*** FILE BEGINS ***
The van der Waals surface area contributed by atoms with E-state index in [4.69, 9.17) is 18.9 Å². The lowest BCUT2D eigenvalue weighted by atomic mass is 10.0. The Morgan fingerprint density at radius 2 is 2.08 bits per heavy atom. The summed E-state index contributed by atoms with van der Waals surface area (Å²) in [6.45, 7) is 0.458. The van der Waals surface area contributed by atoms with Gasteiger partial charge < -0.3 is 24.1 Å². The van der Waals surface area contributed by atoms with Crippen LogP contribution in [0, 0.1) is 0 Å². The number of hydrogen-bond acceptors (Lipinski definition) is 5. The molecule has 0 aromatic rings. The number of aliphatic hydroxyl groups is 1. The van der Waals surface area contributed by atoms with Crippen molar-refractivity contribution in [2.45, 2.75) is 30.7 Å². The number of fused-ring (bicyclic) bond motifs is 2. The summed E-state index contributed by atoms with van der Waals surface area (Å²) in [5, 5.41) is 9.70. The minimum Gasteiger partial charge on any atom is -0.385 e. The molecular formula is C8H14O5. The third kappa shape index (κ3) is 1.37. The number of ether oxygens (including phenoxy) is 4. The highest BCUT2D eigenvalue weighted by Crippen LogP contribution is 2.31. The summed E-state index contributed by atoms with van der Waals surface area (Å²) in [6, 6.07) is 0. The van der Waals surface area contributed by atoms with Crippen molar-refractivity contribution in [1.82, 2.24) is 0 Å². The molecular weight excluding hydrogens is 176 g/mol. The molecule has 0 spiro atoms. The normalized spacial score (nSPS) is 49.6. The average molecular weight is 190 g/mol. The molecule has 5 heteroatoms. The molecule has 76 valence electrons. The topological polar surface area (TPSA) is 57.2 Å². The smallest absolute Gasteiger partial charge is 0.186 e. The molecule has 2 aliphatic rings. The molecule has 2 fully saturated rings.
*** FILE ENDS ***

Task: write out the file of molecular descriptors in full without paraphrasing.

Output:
The van der Waals surface area contributed by atoms with E-state index in [4.69, 9.17) is 18.9 Å². The lowest BCUT2D eigenvalue weighted by atomic mass is 10.0. The Morgan fingerprint density at radius 2 is 2.08 bits per heavy atom. The summed E-state index contributed by atoms with van der Waals surface area (Å²) in [6.45, 7) is 0.458. The van der Waals surface area contributed by atoms with Gasteiger partial charge < -0.3 is 24.1 Å². The van der Waals surface area contributed by atoms with Crippen LogP contribution in [0, 0.1) is 0 Å². The number of hydrogen-bond acceptors (Lipinski definition) is 5. The molecule has 0 aromatic rings. The number of aliphatic hydroxyl groups is 1. The van der Waals surface area contributed by atoms with Crippen molar-refractivity contribution in [2.45, 2.75) is 30.7 Å². The number of fused-ring (bicyclic) bond motifs is 2. The summed E-state index contributed by atoms with van der Waals surface area (Å²) in [5, 5.41) is 9.70. The minimum Gasteiger partial charge on any atom is -0.385 e. The molecular formula is C8H14O5. The third kappa shape index (κ3) is 1.37. The number of ether oxygens (including phenoxy) is 4. The highest BCUT2D eigenvalue weighted by Crippen LogP contribution is 2.31. The summed E-state index contributed by atoms with van der Waals surface area (Å²) in [6, 6.07) is 0. The van der Waals surface area contributed by atoms with Crippen molar-refractivity contribution in [1.82, 2.24) is 0 Å². The molecular weight excluding hydrogens is 176 g/mol. The molecule has 0 spiro atoms. The normalized spacial score (nSPS) is 49.6. The average molecular weight is 190 g/mol. The molecule has 5 heteroatoms. The molecule has 76 valence electrons. The topological polar surface area (TPSA) is 57.2 Å². The smallest absolute Gasteiger partial charge is 0.186 e. The molecule has 2 aliphatic rings. The molecule has 2 fully saturated rings.